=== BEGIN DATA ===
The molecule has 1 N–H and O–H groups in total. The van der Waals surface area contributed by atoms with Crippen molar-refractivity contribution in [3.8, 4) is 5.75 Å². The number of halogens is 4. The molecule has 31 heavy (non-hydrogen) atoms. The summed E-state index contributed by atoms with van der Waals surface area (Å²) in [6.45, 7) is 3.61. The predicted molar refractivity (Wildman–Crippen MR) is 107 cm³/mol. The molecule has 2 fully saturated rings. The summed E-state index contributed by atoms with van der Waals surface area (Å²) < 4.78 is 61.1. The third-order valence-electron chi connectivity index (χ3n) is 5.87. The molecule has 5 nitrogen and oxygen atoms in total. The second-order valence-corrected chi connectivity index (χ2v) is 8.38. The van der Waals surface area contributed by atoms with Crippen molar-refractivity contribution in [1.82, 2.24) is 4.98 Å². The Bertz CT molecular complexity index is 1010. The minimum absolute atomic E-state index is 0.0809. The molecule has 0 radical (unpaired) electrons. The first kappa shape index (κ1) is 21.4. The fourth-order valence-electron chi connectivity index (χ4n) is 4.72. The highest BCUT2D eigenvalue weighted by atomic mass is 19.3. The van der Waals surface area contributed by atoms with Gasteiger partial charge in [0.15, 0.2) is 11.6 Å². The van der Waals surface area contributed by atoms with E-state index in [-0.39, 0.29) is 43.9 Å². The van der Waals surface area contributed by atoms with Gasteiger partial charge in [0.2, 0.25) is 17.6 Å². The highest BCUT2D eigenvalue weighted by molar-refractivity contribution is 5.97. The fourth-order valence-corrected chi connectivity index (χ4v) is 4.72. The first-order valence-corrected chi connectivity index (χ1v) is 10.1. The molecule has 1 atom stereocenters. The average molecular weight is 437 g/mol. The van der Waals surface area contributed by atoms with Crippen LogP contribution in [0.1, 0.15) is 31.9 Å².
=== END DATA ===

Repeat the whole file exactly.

The molecule has 1 N–H and O–H groups in total. The van der Waals surface area contributed by atoms with Crippen molar-refractivity contribution in [3.8, 4) is 5.75 Å². The number of halogens is 4. The molecule has 31 heavy (non-hydrogen) atoms. The summed E-state index contributed by atoms with van der Waals surface area (Å²) in [6.45, 7) is 3.61. The predicted molar refractivity (Wildman–Crippen MR) is 107 cm³/mol. The molecule has 2 fully saturated rings. The summed E-state index contributed by atoms with van der Waals surface area (Å²) < 4.78 is 61.1. The third-order valence-electron chi connectivity index (χ3n) is 5.87. The molecule has 5 nitrogen and oxygen atoms in total. The second-order valence-corrected chi connectivity index (χ2v) is 8.38. The van der Waals surface area contributed by atoms with Crippen molar-refractivity contribution in [1.82, 2.24) is 4.98 Å². The Bertz CT molecular complexity index is 1010. The minimum absolute atomic E-state index is 0.0809. The molecule has 0 radical (unpaired) electrons. The first kappa shape index (κ1) is 21.4. The fourth-order valence-electron chi connectivity index (χ4n) is 4.72. The highest BCUT2D eigenvalue weighted by atomic mass is 19.3. The van der Waals surface area contributed by atoms with Gasteiger partial charge in [0.15, 0.2) is 11.6 Å². The van der Waals surface area contributed by atoms with E-state index in [-0.39, 0.29) is 43.9 Å². The van der Waals surface area contributed by atoms with Gasteiger partial charge in [0.2, 0.25) is 17.6 Å². The highest BCUT2D eigenvalue weighted by molar-refractivity contribution is 5.97. The fourth-order valence-corrected chi connectivity index (χ4v) is 4.72. The first-order valence-corrected chi connectivity index (χ1v) is 10.1. The molecule has 1 atom stereocenters. The average molecular weight is 437 g/mol. The van der Waals surface area contributed by atoms with Crippen LogP contribution in [0.1, 0.15) is 31.9 Å².